Targeting Acquired Hemophilia A with Rheumatoid Arthritis by a Rituximab Shot: A Case Report and Review of the Literature
Challenging differential diagnosis, Management of emergency care
Imad Ghozlani, Aziza Mounach, Mirieme Ghazi, Anass Kherrab, Radouane Niamane
Department of Rheumatology, 1st Military Medical-Surgical Center, Agadir, Morocco
Am J Case Rep 2018; 19:582-588
Acquired hemophilia A (AH) is a rare hemorrhagic diathesis, characterized by the presence of autoantibodies directed against the pro-coagulant activity of factor VIII. It is associated with rheumatoid arthritis (RA) in 4% to 8% of cases and its prognosis remains severe.
CASE REPORT: A 66-year-old patient has been followed up for 20 years for deforming and severe RA, which was in low-disease activity. However, the patient presented a polyarticular flare involving the metacarpophalangeal and the proximal interphalangeal joints, the left elbow, and the right knee, which was warm and swollen. Articular puncture of this knee yielded a hematic fluid that did not coagulate. Its cytological analysis showed significant presence of red blood cells, which were also abundantly present in the other cell lines. Activated partial thromboplastin time was lengthened and not corrected by the addition of control plasma. Prothrombin time (Quick’s test), fibrinogen level, and vitamin K-dependent factors were without abnormalities. In contrast, factor VIII was collapsed at 7% and the anti-factor VIII antibody was positive. The diagnosis of AH with anti-factor VIII inhibitor was thus retained. With regard to RA, the Disease Activity Score was 6.32 and exhibited a very active RA. Rituximab with methotrexate was begun and the evolution was favorable. After 6 months, the reappearance of the anti-factor VIII inhibitor was found, thus justifying a second cycle of rituximab.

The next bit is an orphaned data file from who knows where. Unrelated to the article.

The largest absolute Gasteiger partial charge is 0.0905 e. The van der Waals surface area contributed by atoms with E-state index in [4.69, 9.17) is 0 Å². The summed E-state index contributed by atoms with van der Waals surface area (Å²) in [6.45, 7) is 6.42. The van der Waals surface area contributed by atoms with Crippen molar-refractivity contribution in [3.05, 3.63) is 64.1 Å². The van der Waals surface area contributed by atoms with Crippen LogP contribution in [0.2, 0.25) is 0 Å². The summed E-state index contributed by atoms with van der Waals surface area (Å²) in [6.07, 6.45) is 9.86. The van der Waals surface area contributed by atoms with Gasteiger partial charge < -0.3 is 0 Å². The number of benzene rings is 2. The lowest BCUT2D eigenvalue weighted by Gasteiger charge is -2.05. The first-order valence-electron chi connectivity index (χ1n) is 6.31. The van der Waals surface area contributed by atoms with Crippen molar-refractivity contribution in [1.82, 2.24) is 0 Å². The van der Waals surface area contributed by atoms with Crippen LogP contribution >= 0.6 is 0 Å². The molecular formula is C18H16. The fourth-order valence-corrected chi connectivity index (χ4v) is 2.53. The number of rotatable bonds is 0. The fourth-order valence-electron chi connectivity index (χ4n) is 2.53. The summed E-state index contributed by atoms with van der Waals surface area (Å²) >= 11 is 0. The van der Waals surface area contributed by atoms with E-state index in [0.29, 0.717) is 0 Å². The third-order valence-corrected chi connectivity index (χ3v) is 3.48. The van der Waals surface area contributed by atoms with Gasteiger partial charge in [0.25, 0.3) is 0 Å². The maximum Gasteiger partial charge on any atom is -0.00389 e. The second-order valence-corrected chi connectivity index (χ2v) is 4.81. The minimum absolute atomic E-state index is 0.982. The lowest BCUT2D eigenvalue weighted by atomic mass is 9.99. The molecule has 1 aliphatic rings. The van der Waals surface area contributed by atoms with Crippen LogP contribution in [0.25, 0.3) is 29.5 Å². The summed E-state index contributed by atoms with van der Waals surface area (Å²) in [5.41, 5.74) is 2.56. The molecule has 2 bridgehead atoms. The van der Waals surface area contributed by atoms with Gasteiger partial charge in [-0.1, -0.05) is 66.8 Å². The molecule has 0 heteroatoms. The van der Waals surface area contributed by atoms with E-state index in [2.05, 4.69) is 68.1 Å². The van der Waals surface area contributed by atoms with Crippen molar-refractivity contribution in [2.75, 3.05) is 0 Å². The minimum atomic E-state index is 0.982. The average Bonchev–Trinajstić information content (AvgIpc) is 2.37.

CONCLUSIONS: AH is not exceptional in RA. Rituximab remains a relevant alternative for managing simultaneous AH with inhibitor and RA.
Keywords: Arthritis, Rheumatoid, Biological Therapy, Hemophilia A